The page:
T.W. Shannon

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TW Shannon
Speaker Shannon.jpg
Speaker of the Oklahoma House of Representatives
In office
January 8, 2013 – February 10, 2014
Preceded by Kris Steele
Succeeded by Jeff Hickman
Member of the Oklahoma House of Representatives
from the 62nd district
Incumbent
Assumed office
January 2007
Preceded by Abe Deutschendorf
Personal details
Born (1978-02-24) February 24, 1978 (age 36)
Lawton, Oklahoma, U.S.
Political party Republican
Spouse(s) Devon Murray
Alma mater Cameron University
Oklahoma City University
Religion Baptist
Website Official website

Tahrohon Wayne Shannon (born February 24, 1978) is a United States politician from the U.S. state of Oklahoma. Shannon was elected to the Oklahoma House of Representatives from his hometown of Lawton in 2006.[1] In a ceremony on January 8, 2013, Shannon took the oath of office to be Oklahoma’s first African-American Speaker of the House.[2] Shannon currently still serves in the Oklahoma House of Representatives but stepped down as the Speaker of the House to run for the Republican nomination in the special senate election to succeed U.S. Senator Tom Coburn.[3]

Despite Tea Party support and endorsements that included U.S. Senator Ted Cruz and former Governor Sarah Palin, Shannon lost the Republican nomination for the Senate to U.S. Representative James Lankford by almost 20 points.[4][5]

Early life and career[edit]

Born in Oklahoma on February 24, 1978, Shannon earned a bachelors of arts degree in communications from Cameron University and holds a juris doctor from Oklahoma City University Law School. He worked as a field representative for former Congressman J. C. Watts a decade ago[when?] and served in the same position for Congressman Tom Cole the following two years. An enrolled member of the Chickasaw Nation, he worked as the chief administrative officer for Chickasaw Nation Enterprises.

Shannon serves as a youth Sunday school teacher at Bethlehem Baptist Church in Lawton. He met his wife, Devon (Murray), at Cameron University and married her in 2001.[6] They have two children, a daughter and son. Today, he operates a home-based public relations business.[6]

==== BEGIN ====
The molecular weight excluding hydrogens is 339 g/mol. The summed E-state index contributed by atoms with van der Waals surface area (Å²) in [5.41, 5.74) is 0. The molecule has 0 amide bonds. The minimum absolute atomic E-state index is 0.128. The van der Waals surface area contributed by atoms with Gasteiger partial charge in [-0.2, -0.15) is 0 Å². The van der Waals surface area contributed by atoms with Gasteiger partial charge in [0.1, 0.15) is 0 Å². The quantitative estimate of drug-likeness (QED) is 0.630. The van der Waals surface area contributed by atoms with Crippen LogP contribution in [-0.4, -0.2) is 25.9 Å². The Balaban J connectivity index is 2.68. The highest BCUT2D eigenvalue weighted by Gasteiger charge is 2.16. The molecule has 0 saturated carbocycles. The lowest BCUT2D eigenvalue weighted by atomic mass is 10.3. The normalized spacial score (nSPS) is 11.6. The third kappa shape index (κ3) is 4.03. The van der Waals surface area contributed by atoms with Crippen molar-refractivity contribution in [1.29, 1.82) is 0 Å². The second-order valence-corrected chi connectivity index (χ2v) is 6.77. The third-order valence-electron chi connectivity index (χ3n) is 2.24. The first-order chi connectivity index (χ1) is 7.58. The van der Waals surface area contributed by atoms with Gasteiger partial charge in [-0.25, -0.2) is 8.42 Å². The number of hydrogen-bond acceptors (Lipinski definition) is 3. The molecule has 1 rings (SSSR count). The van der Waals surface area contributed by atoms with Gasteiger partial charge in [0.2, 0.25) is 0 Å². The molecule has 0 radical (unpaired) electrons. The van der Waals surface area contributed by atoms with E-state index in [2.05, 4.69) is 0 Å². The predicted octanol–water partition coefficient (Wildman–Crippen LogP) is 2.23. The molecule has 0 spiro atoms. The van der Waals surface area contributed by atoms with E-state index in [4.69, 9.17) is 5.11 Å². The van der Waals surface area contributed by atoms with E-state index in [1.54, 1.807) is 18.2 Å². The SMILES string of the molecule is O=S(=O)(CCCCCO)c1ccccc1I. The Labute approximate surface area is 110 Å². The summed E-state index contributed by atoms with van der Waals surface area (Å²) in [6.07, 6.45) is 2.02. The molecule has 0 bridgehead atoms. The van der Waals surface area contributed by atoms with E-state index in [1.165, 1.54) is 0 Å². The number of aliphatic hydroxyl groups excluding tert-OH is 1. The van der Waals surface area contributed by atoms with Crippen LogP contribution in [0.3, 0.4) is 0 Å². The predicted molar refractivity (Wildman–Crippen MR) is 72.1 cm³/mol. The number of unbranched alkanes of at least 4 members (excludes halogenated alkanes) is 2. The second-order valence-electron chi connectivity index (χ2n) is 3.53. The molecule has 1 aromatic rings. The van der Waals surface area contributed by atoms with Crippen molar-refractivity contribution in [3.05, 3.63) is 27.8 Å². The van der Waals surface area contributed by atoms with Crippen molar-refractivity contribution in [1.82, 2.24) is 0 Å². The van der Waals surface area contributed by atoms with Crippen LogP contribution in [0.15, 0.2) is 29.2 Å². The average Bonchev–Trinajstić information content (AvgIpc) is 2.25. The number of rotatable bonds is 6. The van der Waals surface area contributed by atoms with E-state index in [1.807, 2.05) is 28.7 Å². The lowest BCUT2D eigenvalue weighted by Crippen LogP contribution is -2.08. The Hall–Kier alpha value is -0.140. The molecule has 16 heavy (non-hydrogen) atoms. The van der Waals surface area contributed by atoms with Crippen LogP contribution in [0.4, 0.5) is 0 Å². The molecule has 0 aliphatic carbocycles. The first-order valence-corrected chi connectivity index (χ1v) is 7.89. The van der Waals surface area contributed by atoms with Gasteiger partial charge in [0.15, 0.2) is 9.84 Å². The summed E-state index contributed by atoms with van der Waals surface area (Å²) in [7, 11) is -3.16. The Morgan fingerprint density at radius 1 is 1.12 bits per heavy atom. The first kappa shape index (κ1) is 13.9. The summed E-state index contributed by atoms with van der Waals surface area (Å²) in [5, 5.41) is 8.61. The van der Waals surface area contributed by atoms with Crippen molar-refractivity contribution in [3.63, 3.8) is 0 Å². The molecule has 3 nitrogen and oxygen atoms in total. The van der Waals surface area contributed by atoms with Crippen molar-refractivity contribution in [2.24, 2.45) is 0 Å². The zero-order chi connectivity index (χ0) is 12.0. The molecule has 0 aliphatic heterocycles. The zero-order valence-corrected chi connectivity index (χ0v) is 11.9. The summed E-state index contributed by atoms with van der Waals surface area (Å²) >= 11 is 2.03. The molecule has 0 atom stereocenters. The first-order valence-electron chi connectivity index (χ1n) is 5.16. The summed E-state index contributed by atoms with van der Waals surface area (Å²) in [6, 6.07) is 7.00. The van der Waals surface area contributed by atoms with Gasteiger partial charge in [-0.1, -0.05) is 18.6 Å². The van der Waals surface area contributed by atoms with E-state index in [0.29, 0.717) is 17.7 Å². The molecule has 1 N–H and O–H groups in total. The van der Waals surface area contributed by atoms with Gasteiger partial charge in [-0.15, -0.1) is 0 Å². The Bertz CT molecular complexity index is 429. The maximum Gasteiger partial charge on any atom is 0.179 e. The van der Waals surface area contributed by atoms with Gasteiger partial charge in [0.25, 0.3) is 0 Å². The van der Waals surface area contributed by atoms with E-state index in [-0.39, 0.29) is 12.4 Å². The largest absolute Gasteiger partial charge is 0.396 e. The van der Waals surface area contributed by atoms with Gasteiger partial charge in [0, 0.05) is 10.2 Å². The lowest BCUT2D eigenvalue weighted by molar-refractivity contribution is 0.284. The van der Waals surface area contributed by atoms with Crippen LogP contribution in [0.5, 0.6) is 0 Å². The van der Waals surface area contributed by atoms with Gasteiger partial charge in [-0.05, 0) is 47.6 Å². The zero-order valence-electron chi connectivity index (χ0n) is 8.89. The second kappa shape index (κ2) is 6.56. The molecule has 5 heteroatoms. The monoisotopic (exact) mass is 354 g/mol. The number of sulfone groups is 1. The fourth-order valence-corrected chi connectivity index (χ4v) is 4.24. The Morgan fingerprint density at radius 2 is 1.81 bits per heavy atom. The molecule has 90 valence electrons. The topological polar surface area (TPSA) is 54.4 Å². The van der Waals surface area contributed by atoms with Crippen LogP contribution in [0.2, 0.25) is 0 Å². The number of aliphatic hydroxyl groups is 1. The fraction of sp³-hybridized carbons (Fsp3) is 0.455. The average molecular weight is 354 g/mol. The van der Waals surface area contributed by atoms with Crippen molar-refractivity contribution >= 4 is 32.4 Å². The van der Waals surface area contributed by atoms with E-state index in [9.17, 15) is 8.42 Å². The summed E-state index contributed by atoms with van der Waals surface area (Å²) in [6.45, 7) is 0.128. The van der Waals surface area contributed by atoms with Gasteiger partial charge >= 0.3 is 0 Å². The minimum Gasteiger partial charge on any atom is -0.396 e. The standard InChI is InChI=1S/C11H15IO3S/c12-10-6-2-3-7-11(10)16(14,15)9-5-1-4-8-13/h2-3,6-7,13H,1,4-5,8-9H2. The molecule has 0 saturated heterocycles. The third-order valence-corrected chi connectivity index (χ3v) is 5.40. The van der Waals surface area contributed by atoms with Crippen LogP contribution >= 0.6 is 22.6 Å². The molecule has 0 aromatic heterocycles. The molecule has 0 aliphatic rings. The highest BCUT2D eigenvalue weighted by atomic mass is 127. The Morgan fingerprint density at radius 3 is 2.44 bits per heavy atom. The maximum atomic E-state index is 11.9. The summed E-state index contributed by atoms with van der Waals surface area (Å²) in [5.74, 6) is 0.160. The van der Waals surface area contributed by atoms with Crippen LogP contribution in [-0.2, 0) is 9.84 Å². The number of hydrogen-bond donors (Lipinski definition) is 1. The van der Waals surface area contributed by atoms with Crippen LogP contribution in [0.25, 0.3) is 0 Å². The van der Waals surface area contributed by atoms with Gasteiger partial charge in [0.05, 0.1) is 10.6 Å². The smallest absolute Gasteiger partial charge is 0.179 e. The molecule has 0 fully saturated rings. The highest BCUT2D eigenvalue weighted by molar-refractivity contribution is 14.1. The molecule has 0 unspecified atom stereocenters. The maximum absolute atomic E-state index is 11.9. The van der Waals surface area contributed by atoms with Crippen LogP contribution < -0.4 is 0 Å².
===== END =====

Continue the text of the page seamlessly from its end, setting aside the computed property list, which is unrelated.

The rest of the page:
Political career[edit]

Shannon is sworn in as Speaker of the Oklahoma House of Representatives.

Shannon was first elected to the Oklahoma House of Representatives in 2006, beating opponent Janice Drewry in the general election.[7] He rose to leadership in the state House, where he served as deputy majority whip in his first term, chaired the transportation committee in his second term and was elected speaker-designate in his third term. On January 8, 2013, Shannon took the oath of office to be the Speaker of the Oklahoma House of Representatives.

He has advocated for identifying and selling off state-owned properties that were not being fully utilized.[8] Shannon sponsored an eight-year plan to divert state income tax revenue to repairing Oklahoma’s structurally deficient bridges.[9]

As Speaker, Shannon authored legislation to create a long-term plan to address the maintenance of state-owned properties and consolidate property management entities.[10]

The first sale under the program to sell off state-owned properties was the sale of a former studio for the state public television station for $130,000. The next properties up for sale are a town lot in Buffalo and 5.58 acres in Marietta.[11]

Shannon advocated a controversial measure to require Oklahoma recipients of the Supplemental Nutrition Assistance Program (food stamps) to perform at least 35 hours of work activities or be denied aid. The work requirement was scaled back after the cost of providing job training to SNAP recipients became clear.[12]

GOPAC, an organization whose mission it is to support up-and-coming Republican leaders, added Shannon to its national advisory board in 2013.[13]

District[edit]

House District 62 encompasses Lawton, Oklahoma and its surrounding communities.[14]

Sources[edit]

  1. ^ Oklahoma State Election Board (accessed March 21, 2013).
  2. ^ McNutt, Michael. "T.W. Shannon of Lawton officially takes Oklahoma House speakers post," The Oklahoman, January 9, 2013 (accessed March 21, 2013).
  3. ^ http://www.huffingtonpost.com/2014/01/29/tw-shannon-senate_n_4687252.html?utm_hp_ref=politics
  4. ^ Parti, Tarini (June 24, 2014). "James Lankford wins Oklahoma GOP Senate nomination outright". POLITICO. Retrieved June 25, 2014. 
  5. ^ "James Lankford defeats T.W. Shannon in Oklahoma Senate primary", MSNBC, Benjy Sarlin, June 25, 2014. Retrieved 7 July 2014.
  6. ^ a b Oklahoma House Speaker T.W. Shannon making name for himself, Tulsa World, April 28, 2013.
  7. ^ 2006 General Election, Oklahoma State Election Board (accessed May 27, 2013)
  8. ^ McNutt, Michael. Oklahoma should sell some buildings to fund capitol repairs, lawmaker saysThe Oklahoman November 14, 2011. (accessed March 23, 2013).
  9. ^ Hoberock, Barbara. Oklahoma funding to increase bridge repairs, Tulsa World, June 12, 2012. (accessed March 23, 2013)
  10. ^ "Effort to sell Oklahoma's unused buildings, properties", The Oklahoman March 10, 2013 (accessed March 23, 2013).
  11. ^ Krehbiel, Randy. "Ex-OETA studio sold through new state program", Tulsa World, July 4, 2013. (accessed July 11, 2013)
  12. ^ McNutt, Michael and Kemp, Adam. "Oklahoma House speaker scales back food stamp work requirement", The Oklahoman, March 8, 2011. (accessed June 27, 2013).
  13. ^ CPAC (accessed March 21, 2013).
  14. ^ House Districts, Congressional and Other Maps, Oklahoma House of Representatives. (access March 21, 2013).

External links[edit]